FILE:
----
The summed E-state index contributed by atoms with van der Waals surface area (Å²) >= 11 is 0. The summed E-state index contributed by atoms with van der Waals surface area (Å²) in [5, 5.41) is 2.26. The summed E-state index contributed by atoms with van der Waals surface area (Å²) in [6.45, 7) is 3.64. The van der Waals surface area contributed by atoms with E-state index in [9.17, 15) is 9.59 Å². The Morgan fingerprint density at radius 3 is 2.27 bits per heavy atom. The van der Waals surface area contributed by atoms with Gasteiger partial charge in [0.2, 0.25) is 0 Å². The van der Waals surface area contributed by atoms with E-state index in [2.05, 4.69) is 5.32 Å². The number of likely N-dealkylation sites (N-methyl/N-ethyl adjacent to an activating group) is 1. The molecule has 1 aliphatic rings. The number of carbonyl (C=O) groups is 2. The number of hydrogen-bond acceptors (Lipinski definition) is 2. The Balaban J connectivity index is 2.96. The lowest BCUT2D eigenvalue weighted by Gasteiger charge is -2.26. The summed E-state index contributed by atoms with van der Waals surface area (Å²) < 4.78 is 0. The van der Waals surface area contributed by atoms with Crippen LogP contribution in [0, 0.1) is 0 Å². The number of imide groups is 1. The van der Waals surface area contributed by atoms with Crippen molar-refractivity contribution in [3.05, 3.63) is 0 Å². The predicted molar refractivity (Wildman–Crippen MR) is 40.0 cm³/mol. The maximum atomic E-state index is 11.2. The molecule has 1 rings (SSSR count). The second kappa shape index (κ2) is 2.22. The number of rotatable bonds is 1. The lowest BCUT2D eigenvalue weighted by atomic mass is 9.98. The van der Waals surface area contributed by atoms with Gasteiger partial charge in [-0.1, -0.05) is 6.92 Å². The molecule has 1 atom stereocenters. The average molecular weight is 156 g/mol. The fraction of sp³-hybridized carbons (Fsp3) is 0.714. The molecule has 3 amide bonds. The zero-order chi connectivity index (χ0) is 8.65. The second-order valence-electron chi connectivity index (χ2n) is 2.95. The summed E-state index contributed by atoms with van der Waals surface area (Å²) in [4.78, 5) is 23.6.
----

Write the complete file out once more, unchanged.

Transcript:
The summed E-state index contributed by atoms with van der Waals surface area (Å²) >= 11 is 0. The summed E-state index contributed by atoms with van der Waals surface area (Å²) in [5, 5.41) is 2.26. The summed E-state index contributed by atoms with van der Waals surface area (Å²) in [6.45, 7) is 3.64. The van der Waals surface area contributed by atoms with E-state index in [9.17, 15) is 9.59 Å². The Morgan fingerprint density at radius 3 is 2.27 bits per heavy atom. The van der Waals surface area contributed by atoms with Gasteiger partial charge in [0.2, 0.25) is 0 Å². The van der Waals surface area contributed by atoms with E-state index in [2.05, 4.69) is 5.32 Å². The number of likely N-dealkylation sites (N-methyl/N-ethyl adjacent to an activating group) is 1. The molecule has 1 aliphatic rings. The number of carbonyl (C=O) groups is 2. The number of hydrogen-bond acceptors (Lipinski definition) is 2. The Balaban J connectivity index is 2.96. The lowest BCUT2D eigenvalue weighted by Gasteiger charge is -2.26. The summed E-state index contributed by atoms with van der Waals surface area (Å²) < 4.78 is 0. The van der Waals surface area contributed by atoms with Crippen LogP contribution in [0, 0.1) is 0 Å². The number of imide groups is 1. The van der Waals surface area contributed by atoms with Crippen molar-refractivity contribution in [3.05, 3.63) is 0 Å². The predicted molar refractivity (Wildman–Crippen MR) is 40.0 cm³/mol. The maximum atomic E-state index is 11.2. The molecule has 1 rings (SSSR count). The second kappa shape index (κ2) is 2.22. The number of rotatable bonds is 1. The lowest BCUT2D eigenvalue weighted by atomic mass is 9.98. The van der Waals surface area contributed by atoms with Gasteiger partial charge in [-0.1, -0.05) is 6.92 Å². The molecule has 1 atom stereocenters. The average molecular weight is 156 g/mol. The fraction of sp³-hybridized carbons (Fsp3) is 0.714. The molecule has 3 amide bonds. The zero-order chi connectivity index (χ0) is 8.65. The second-order valence-electron chi connectivity index (χ2n) is 2.95. The summed E-state index contributed by atoms with van der Waals surface area (Å²) in [4.78, 5) is 23.6.